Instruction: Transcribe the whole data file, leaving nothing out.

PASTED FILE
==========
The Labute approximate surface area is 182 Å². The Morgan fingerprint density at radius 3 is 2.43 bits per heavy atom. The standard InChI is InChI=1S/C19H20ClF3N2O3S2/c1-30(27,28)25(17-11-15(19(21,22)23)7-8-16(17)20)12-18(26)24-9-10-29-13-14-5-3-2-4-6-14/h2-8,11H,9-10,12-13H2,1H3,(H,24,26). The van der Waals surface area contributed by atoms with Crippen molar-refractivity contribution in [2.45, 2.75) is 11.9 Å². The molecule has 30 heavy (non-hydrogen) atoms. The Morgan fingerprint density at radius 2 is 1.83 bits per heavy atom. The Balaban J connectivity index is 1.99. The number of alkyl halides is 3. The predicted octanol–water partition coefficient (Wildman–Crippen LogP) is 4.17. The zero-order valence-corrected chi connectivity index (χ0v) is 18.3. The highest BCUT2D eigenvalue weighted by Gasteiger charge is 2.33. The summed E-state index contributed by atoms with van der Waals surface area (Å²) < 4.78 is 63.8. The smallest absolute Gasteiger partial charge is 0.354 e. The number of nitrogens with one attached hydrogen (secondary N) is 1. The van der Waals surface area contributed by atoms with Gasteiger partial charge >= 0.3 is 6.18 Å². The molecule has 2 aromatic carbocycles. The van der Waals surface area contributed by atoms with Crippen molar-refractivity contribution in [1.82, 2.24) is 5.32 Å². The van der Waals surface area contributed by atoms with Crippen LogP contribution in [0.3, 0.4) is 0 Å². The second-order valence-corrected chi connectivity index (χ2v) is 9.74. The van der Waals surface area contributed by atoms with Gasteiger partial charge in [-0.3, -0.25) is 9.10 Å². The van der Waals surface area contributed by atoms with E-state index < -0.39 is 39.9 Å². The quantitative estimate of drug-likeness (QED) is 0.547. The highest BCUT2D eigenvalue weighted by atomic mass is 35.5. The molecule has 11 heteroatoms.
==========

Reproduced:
The Labute approximate surface area is 182 Å². The Morgan fingerprint density at radius 3 is 2.43 bits per heavy atom. The standard InChI is InChI=1S/C19H20ClF3N2O3S2/c1-30(27,28)25(17-11-15(19(21,22)23)7-8-16(17)20)12-18(26)24-9-10-29-13-14-5-3-2-4-6-14/h2-8,11H,9-10,12-13H2,1H3,(H,24,26). The van der Waals surface area contributed by atoms with Crippen molar-refractivity contribution in [2.45, 2.75) is 11.9 Å². The molecule has 30 heavy (non-hydrogen) atoms. The Morgan fingerprint density at radius 2 is 1.83 bits per heavy atom. The Balaban J connectivity index is 1.99. The number of alkyl halides is 3. The predicted octanol–water partition coefficient (Wildman–Crippen LogP) is 4.17. The zero-order valence-corrected chi connectivity index (χ0v) is 18.3. The highest BCUT2D eigenvalue weighted by Gasteiger charge is 2.33. The summed E-state index contributed by atoms with van der Waals surface area (Å²) < 4.78 is 63.8. The smallest absolute Gasteiger partial charge is 0.354 e. The number of nitrogens with one attached hydrogen (secondary N) is 1. The van der Waals surface area contributed by atoms with Gasteiger partial charge >= 0.3 is 6.18 Å². The molecule has 2 aromatic carbocycles. The van der Waals surface area contributed by atoms with Crippen molar-refractivity contribution in [1.82, 2.24) is 5.32 Å². The van der Waals surface area contributed by atoms with Crippen LogP contribution in [0.3, 0.4) is 0 Å². The second-order valence-corrected chi connectivity index (χ2v) is 9.74. The van der Waals surface area contributed by atoms with Gasteiger partial charge in [-0.3, -0.25) is 9.10 Å². The van der Waals surface area contributed by atoms with E-state index < -0.39 is 39.9 Å². The quantitative estimate of drug-likeness (QED) is 0.547. The highest BCUT2D eigenvalue weighted by atomic mass is 35.5. The molecule has 11 heteroatoms.